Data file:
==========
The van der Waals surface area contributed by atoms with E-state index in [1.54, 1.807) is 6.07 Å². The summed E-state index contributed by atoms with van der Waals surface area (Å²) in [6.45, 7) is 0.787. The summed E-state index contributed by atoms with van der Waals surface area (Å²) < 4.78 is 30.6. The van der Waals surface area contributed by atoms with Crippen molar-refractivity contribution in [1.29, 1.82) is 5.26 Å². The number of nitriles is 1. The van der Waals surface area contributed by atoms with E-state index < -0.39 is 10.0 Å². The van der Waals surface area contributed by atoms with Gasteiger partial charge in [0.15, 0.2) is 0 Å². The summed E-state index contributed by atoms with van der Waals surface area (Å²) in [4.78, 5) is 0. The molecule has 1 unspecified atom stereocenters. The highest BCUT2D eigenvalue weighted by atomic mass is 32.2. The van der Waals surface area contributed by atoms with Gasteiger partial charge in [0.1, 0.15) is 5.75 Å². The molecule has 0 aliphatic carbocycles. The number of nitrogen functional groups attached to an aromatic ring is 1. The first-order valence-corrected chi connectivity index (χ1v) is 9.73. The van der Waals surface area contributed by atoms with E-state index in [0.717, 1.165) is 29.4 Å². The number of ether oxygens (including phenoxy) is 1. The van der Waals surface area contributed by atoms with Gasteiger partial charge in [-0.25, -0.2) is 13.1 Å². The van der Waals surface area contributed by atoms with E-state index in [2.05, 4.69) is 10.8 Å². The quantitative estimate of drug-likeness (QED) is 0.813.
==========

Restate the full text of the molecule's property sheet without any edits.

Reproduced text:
The van der Waals surface area contributed by atoms with E-state index in [1.54, 1.807) is 6.07 Å². The summed E-state index contributed by atoms with van der Waals surface area (Å²) in [6.45, 7) is 0.787. The summed E-state index contributed by atoms with van der Waals surface area (Å²) < 4.78 is 30.6. The van der Waals surface area contributed by atoms with Crippen molar-refractivity contribution in [1.29, 1.82) is 5.26 Å². The number of nitriles is 1. The van der Waals surface area contributed by atoms with E-state index < -0.39 is 10.0 Å². The van der Waals surface area contributed by atoms with Gasteiger partial charge in [0.15, 0.2) is 0 Å². The summed E-state index contributed by atoms with van der Waals surface area (Å²) in [4.78, 5) is 0. The molecule has 1 unspecified atom stereocenters. The highest BCUT2D eigenvalue weighted by atomic mass is 32.2. The van der Waals surface area contributed by atoms with Gasteiger partial charge in [0.1, 0.15) is 5.75 Å². The molecule has 0 aliphatic carbocycles. The number of nitrogen functional groups attached to an aromatic ring is 1. The first-order valence-corrected chi connectivity index (χ1v) is 9.73. The van der Waals surface area contributed by atoms with E-state index in [0.717, 1.165) is 29.4 Å². The number of ether oxygens (including phenoxy) is 1. The van der Waals surface area contributed by atoms with Gasteiger partial charge in [-0.25, -0.2) is 13.1 Å². The van der Waals surface area contributed by atoms with E-state index in [2.05, 4.69) is 10.8 Å². The quantitative estimate of drug-likeness (QED) is 0.813.